Nanin's script functions extremely well on this level, and at time soars to splendid heights (entwining songs into the show was a brilliant choice).  But honestly it felt almost too short, or too long.  Some more exploration of what was there feels needed, or cutting away some details to give greater focus.  Maybe both.  Still, while I truly miss learning more about Kahlo's actual art (which can be wildly difficult to dramatize, to be fair) that we get a portrait of this artist seems beyond doubt.  Her loves, her passions (not quite the same thing), her disappointments and regrets, even her ghosts (a couple pretty much literally just that)--such makes an intoxicating recipe of Frida Kahlo's life, and if the play cannot tell it all, well how much of such a life can be told in one evening?  There's a lot there to whet the appetite!

This production, by Macha Theatre/Films, is a revival and somehow I doubt the rest of the audience doesn't join me in hoping for yet another revival--one of many.

Frida - Stroke of Passion as of this writing plays one more performance on Sunday, February 16, 2020 at 2pm at Casa 0101 Theatre, 2102 East First Street, Los Angeles CA 90033.

Saturday, February 1, 2020

Largo Desolato (review)

Spoilers ahoy!

Leopold Nettles (Troy Dunn) is a philosopher in an un-identified country (but we can be pretty sure is Soviet Czechoslovakia), waiting to be arrested by the Secret Police.  When the lights come up, we see him sitting on the sofa in his apartment, sitting and staring at the door in quiet terror.  He reacts at to the slightest sound--sounds we in fact do not hear.  Approaches timidly the door to stare through the peephole.  Seeing nothing, he retreats again to the sofa.

He does the same thing again.  And again.

That should be dull, but instead becomes nerve-wracking for us, the audience.  So begins Largo Desolato by former Czech president and playwright Vaclav Havel, translated by Tom Stoppard, directed by Frederique Michel.  Written after Havel himself emerged from prison, the play proves a harrowing portrait of slow psychological torture, as an essentially good (albeit very flawed) man of deep thoughts and lofty ambitions is whittled away before our eyes.

By fear alone.

Part of what makes the whole thing so compelling are all the other around Leopold, all of whom exert pressure, all of whom share the same knowledge of his impending fate.  A few, such as his girlfriend or maybe wife Suzana (Emily Kellis) --the text does not make it clear--offer simple, straightforward support.  He finds little comfort there, but then who can blame them for also withdrawing at least a bit?  His friend Edward (Gifford Irving) is there, checks up on him, is friendly--and then takes Suzana out to the ballet.  We soon learn Leopold drinks too much, takes drugs, cheats on his girlfriend with a friend of hers Lucy (Angela Beyer) while refusing to show her any public affection or simply say the words "I love you" without going into a long speech about how he doesn't mean what she does by that word.  He tries to be polite, but that crumbles soon enough.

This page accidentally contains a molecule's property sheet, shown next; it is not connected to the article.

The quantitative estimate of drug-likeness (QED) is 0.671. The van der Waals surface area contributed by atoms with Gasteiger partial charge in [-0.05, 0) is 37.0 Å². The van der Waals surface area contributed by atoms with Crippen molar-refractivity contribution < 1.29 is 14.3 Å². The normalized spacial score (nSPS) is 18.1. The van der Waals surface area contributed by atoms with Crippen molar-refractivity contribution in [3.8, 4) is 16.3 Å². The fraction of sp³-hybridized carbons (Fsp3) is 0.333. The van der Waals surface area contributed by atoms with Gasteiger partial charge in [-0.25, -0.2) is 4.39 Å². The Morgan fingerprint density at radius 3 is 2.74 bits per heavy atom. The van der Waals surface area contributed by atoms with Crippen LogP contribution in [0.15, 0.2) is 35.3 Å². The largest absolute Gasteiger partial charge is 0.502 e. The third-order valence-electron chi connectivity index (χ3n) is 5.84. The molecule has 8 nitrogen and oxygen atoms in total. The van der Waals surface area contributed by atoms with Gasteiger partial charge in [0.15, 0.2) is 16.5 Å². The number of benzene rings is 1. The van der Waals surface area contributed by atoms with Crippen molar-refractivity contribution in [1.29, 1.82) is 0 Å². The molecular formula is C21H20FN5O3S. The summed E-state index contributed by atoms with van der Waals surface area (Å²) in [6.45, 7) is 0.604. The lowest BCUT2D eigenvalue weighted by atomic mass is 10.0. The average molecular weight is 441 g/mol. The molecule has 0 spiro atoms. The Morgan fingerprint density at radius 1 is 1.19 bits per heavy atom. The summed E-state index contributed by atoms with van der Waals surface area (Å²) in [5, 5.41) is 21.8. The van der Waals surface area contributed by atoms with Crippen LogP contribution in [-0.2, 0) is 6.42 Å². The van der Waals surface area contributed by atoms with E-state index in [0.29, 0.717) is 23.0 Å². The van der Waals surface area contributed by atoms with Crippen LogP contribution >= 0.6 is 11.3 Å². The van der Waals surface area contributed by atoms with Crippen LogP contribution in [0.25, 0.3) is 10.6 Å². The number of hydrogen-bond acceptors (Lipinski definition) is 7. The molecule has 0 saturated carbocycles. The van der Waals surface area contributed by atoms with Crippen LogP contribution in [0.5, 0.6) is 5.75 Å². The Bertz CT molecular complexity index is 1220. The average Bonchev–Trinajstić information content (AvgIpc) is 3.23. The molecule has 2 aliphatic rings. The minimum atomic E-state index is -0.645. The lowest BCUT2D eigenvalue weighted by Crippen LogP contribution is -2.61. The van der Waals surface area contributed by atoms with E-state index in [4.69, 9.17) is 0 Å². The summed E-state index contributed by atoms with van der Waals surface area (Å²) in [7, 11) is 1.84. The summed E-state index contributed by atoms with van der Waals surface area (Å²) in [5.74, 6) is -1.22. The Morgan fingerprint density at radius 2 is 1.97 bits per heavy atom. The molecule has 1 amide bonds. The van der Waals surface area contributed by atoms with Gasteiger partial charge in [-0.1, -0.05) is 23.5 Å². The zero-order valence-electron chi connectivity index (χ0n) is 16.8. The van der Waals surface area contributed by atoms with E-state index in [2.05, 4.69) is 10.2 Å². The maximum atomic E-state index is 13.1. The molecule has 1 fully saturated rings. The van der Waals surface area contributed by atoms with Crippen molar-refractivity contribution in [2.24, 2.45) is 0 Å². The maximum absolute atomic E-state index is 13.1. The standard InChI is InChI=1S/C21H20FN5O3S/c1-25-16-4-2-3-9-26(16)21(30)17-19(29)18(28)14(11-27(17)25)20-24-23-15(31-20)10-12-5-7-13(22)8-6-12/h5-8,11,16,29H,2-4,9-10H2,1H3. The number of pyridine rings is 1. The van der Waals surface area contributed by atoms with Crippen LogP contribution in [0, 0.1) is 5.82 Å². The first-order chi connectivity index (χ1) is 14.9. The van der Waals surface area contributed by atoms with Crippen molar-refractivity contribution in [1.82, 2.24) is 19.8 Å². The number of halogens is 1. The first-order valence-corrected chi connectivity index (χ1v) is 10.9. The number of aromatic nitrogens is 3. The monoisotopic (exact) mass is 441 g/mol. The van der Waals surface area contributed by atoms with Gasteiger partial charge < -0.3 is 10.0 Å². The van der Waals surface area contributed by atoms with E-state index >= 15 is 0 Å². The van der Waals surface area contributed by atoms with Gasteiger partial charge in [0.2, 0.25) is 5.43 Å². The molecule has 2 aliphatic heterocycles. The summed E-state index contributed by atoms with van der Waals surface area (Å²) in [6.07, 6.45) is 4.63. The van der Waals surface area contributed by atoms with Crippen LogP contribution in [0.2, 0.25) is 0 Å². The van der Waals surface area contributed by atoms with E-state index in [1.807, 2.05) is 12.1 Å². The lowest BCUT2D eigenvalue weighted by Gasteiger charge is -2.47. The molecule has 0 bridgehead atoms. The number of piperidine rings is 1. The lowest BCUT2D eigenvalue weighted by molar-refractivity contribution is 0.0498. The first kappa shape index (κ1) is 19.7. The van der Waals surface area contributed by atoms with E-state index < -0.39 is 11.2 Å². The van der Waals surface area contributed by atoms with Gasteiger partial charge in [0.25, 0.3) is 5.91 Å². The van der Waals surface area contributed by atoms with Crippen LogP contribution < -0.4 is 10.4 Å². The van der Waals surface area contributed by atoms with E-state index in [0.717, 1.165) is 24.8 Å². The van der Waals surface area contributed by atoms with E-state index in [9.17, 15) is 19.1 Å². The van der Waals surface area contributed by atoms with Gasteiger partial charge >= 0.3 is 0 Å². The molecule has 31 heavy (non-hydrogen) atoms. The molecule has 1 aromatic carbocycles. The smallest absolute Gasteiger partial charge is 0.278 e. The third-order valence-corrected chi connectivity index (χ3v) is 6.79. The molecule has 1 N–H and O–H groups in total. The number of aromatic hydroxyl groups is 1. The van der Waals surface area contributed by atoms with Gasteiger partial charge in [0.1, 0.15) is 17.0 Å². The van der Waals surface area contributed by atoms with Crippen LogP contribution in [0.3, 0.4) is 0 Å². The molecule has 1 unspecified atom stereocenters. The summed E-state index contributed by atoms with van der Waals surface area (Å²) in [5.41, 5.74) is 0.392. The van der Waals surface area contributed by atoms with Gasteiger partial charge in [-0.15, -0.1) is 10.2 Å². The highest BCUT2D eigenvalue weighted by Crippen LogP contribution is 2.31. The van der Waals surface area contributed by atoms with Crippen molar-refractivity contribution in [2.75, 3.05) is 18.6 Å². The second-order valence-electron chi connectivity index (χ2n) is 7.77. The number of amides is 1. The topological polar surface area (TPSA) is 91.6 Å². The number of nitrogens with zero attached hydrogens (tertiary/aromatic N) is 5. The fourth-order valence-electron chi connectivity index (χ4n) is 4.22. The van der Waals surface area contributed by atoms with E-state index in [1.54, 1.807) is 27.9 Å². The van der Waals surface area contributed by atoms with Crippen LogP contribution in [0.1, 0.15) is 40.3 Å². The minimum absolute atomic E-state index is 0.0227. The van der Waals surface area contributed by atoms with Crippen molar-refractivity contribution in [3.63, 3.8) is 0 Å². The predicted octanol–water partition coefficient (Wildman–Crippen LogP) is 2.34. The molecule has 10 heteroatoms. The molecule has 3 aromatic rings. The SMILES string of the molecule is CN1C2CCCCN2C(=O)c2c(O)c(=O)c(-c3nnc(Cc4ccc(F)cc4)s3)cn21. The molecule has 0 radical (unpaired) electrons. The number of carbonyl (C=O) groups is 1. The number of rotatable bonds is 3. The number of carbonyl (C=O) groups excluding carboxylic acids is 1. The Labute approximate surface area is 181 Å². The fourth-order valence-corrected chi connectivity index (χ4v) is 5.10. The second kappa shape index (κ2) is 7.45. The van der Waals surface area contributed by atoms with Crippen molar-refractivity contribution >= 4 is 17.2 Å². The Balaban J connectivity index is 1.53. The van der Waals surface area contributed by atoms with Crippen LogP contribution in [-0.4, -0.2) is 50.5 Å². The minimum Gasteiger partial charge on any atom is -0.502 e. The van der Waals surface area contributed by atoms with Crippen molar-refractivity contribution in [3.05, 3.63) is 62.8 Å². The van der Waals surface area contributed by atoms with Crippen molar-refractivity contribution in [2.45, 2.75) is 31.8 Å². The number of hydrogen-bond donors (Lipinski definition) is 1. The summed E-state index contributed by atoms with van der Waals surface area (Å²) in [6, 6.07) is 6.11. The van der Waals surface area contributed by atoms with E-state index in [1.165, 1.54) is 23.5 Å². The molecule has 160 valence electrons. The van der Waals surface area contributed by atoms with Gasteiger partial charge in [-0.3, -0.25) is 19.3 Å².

Likewise he must deal with Bertram (Trace Taylor), a colleague in effect delegated by others to check in on him--not to offer much comfort to express concern he will break, that he will fail to meet their expectations, that he is no longer the man he once was.  In effect she dissects what he himself feels has become under the weight of waiting.  Word for word as it turns out.

Remember that fact.  Because certain phrases repeat themselves over and over throughout.  He speaks of love as if quoting a specific essay.  When he talks about what he fears he is becoming, he repeats Bertram's paragraphs--more than once.

When a Marguarite (Melissa DuBois), a young student, comes to see Leopold out of raw fandom, she likewise repeats word for word what Lucy said about her feelings and hopes in loving Leopold.

Compelling it is, and more than a little mysterious.  And as he goes through the motions of his routine of subtle, grinding terror, wearing nothing but pajamas and a bathrobe, drinking more and more rum, popping more and more pills (in lots of vivid colors), a disturbing question arises.  How much of what we're seeing is real?

Intriguingly, I don't know.  Some of it seems clearly a kind of hallucination, yet other parts might well be real.  When the secret police (Aaron Bray and Anthony Sannazarro) do show up, he momentarily becomes the strong, even compelling man that makes it clearer why so many depend upon him, as well as why a dictatorship might make him a target.  That too seemingly crumbles as they make him an offer to avoid being taken away--an offer which clearly tempts.  But he doesn't take them up on it.  Is this his vision of what he hopes to be but fears he will become?  Or is this real in some way, a fractured memory?

More importantly, does it matter?  Leopold's crisis itself remains real. If in fact much of what we see happens to be his own mind, that implies a piercing amount of self doubt as well as self-delusion.  If the repetitions are merely style, then we get the same effect in many ways--the chipping away of himself under pressure.  Just like his constant, terrified vigil of watching and listening to his own apartment door.

Little wonder he'd rather be taken away to "that place" than live like this.

As ever City Garage surprises and haunts.  Every cast member of Largo Desolato is a veteran of the company now, and deliver their performances with power as well as precision.  The direction continues to use the (seemingly) simple presence of being in the same room with another human being to vast effect.  The result feels raw, and terribly honest.

Largo Desolato plays Fridays and Saturdays at 8pm, Sundays (pay what you can at the door) at 3pm until March 1, 2020 at the City Garage, Bergamot, Building T1, 2525 Michigan Ave., Santa Monica, CA 90404.